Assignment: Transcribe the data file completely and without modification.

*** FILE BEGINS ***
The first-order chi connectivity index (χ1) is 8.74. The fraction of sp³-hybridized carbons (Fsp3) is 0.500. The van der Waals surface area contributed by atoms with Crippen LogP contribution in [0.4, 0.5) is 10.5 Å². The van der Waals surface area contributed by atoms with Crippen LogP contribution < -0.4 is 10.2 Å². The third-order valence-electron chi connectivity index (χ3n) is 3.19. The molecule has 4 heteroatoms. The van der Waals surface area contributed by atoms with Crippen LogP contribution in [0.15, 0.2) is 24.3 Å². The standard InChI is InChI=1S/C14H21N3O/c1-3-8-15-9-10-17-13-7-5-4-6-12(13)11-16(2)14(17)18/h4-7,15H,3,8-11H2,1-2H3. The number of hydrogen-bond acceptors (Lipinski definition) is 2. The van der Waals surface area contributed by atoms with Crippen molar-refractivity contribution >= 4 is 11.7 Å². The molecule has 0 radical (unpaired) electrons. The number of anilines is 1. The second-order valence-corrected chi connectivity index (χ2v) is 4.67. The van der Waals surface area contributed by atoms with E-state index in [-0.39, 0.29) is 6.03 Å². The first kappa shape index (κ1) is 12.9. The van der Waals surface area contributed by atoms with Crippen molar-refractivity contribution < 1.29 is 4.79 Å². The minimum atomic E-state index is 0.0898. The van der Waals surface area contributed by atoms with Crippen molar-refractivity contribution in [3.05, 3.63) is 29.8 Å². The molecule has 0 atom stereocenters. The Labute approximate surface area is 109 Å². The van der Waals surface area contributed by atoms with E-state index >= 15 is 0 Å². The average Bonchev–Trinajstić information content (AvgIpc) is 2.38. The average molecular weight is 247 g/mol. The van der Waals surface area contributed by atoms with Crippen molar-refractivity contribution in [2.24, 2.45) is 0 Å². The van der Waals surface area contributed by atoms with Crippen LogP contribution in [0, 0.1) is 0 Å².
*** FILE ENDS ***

The first-order chi connectivity index (χ1) is 8.74. The fraction of sp³-hybridized carbons (Fsp3) is 0.500. The van der Waals surface area contributed by atoms with Crippen LogP contribution in [0.4, 0.5) is 10.5 Å². The van der Waals surface area contributed by atoms with Crippen LogP contribution < -0.4 is 10.2 Å². The third-order valence-electron chi connectivity index (χ3n) is 3.19. The molecule has 4 heteroatoms. The van der Waals surface area contributed by atoms with Crippen LogP contribution in [0.15, 0.2) is 24.3 Å². The standard InChI is InChI=1S/C14H21N3O/c1-3-8-15-9-10-17-13-7-5-4-6-12(13)11-16(2)14(17)18/h4-7,15H,3,8-11H2,1-2H3. The number of hydrogen-bond acceptors (Lipinski definition) is 2. The van der Waals surface area contributed by atoms with Crippen molar-refractivity contribution >= 4 is 11.7 Å². The molecule has 0 radical (unpaired) electrons. The number of anilines is 1. The second-order valence-corrected chi connectivity index (χ2v) is 4.67. The van der Waals surface area contributed by atoms with E-state index in [-0.39, 0.29) is 6.03 Å². The first kappa shape index (κ1) is 12.9. The van der Waals surface area contributed by atoms with Crippen molar-refractivity contribution < 1.29 is 4.79 Å². The minimum atomic E-state index is 0.0898. The van der Waals surface area contributed by atoms with Crippen molar-refractivity contribution in [3.05, 3.63) is 29.8 Å². The molecule has 0 atom stereocenters. The Labute approximate surface area is 109 Å². The van der Waals surface area contributed by atoms with E-state index >= 15 is 0 Å². The average Bonchev–Trinajstić information content (AvgIpc) is 2.38. The average molecular weight is 247 g/mol. The van der Waals surface area contributed by atoms with Crippen molar-refractivity contribution in [2.24, 2.45) is 0 Å². The van der Waals surface area contributed by atoms with Crippen LogP contribution in [0, 0.1) is 0 Å².